The friend with whom I went to see this film found it moving - as we walked out into the night she said something about it being a wonderful film, then looked in my direction and saw I wasn't responding and said - oh, didn't you like it?
It wouldn't be accurate to say I didn't like it, but it did feel like a bit of a mess. The film itself got me thinking about all the issues it wanted me too (and even researching why the poignancy of Milk's achievement is just as great today), but it also got me thinking about what makes a good film, a good story, a good biopic. If not in that order.
Milk's story is inspirational, and in the exhortations to change, and the film's emphasis on minorities, possesses a seemingly conscious hint of Obamisation. It's one of those stories that needs to be told, and Penn's performance as Milk is impressive, capturing the fey steeliness which Milk discovered in his forties. Van Sant threads archive footage into his narrative, and the sequence when Milk first arrives in Castro with his boyfriend has a verve and energy which seems to conjure up that heady time, on the cusp of the sixties' end. Milk's transformation from rakish hippie back to clean-cut businessman who could fit into the machine, also seems indicative of the sacrifices the minority/ counter culture had to make to secure representation and status, a process which also seems to have reached a logical conclusion in the election of the US' new president.
However, and I'll comment on that word in a moment, the screenplay seems to struggle to keep up with the succession of events which comprised the last ten years or so of Milk's life. Boyfriends come and go, (there were more who were edited out) and Milk tries year after year to win political office. The confusing details of Proposition Six are fought and defeated, whilst Milk learns to become a politician, making strategic alliances and campaigning on populist issues, such as dog shit. Somewhere in it all, yoked together by the recorded monologue Penn/ Milk makes in the event of his death, there is the narrative of a man overcoming his own insecurities, his own struggle to come out, as well as his fascination with the edgier side of gay culture (personified in the film by the underdeveloped suicidal boyfriend, Jack Lira). This story - the story of the man as well as the activist - keeps getting in the way of the other story, which is the story of the activist as martyr, and to my mind these stories (and perhaps others as well) ended up cluttering the two hours of screen time to such an extent that, charismatic though many of the characters depicted were, as well as being beautifully acted, the whole never hung together, and the movie seemed to move along like a car caught in the wrong gear.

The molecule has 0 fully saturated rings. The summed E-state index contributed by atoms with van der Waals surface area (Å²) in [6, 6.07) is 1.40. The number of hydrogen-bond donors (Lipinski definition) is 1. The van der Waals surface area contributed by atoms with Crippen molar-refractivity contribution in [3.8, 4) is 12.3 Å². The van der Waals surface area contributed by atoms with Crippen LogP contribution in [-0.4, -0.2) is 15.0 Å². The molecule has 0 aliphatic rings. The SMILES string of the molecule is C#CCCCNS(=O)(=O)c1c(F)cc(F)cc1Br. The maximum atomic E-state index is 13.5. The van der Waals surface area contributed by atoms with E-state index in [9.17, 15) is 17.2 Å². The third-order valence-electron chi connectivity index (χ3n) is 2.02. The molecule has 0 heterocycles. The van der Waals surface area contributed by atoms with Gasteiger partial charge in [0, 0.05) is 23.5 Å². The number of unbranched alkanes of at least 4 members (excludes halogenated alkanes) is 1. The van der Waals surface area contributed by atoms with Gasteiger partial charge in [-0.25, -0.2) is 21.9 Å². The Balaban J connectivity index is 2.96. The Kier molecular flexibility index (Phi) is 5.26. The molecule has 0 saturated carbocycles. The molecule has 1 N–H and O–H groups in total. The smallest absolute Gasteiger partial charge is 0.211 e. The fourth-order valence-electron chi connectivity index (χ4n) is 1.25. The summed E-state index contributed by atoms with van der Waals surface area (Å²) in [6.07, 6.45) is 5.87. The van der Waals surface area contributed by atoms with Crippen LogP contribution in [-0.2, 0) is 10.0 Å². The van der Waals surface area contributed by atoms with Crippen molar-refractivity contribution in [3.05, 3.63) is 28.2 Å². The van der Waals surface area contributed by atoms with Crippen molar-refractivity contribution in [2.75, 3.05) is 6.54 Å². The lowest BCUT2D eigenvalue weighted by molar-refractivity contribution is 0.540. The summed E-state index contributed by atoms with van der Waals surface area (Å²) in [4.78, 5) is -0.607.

However... I spend all my days dwelling in the portals of Character, Narrative, Premise and those other touchstones of the orthodox script. Scripts are constantly being skewered on the railings of my 'however'. And it is, in part, by these terms that I choose to judge Milk. Whereas my friend found herself absorbed in the simple story, which is, without doubt, moving and uplifting. Which is all that matters, as films are not made in search of perfection, rather, they seek to strike a chord with their given audience. And there's not much doubt that Milk does this. Given this my cavils seem kind of beside the point.
Briefly, on the subject of biopics. This is a curious phenomenon, and one perhaps has different rules to the usual objectives of dramatic cinema. Where most films are seeking to make entertainment, the biopic is more concerned with writing history. Which is an elusive thing to capture in a narrative-friendly fashion, (ay there's the rub), as history doesn't conform to the rules of storytelling, which recreates truth to meet its own ends. (Apologies for the amount of brackets, but please imagine a whole host of notes in the margin, or a flurry of inverted commas packaged around almost every thought herewith expressed.) Milk's flaws (in my eyes) are perhaps nothing but the determination of history to refuse to let facts work in a programmed, machine-like, manner. Given all this I started to think that it's almost impossible to create a dramatically satisfying biopic. And then I remembered how much I enjoyed Che: Part 1, earlier this month; and then, as I write, I recall how much I took from The Diving Bell and The Butterfly, which is when all's said and done, a biopic. The trick, of course, is to be subjective, and also, to have no fear of distorting the apparent truth in the quest for those truths which are not so apparent, which do not lie on the surface. If that's what you're looking for.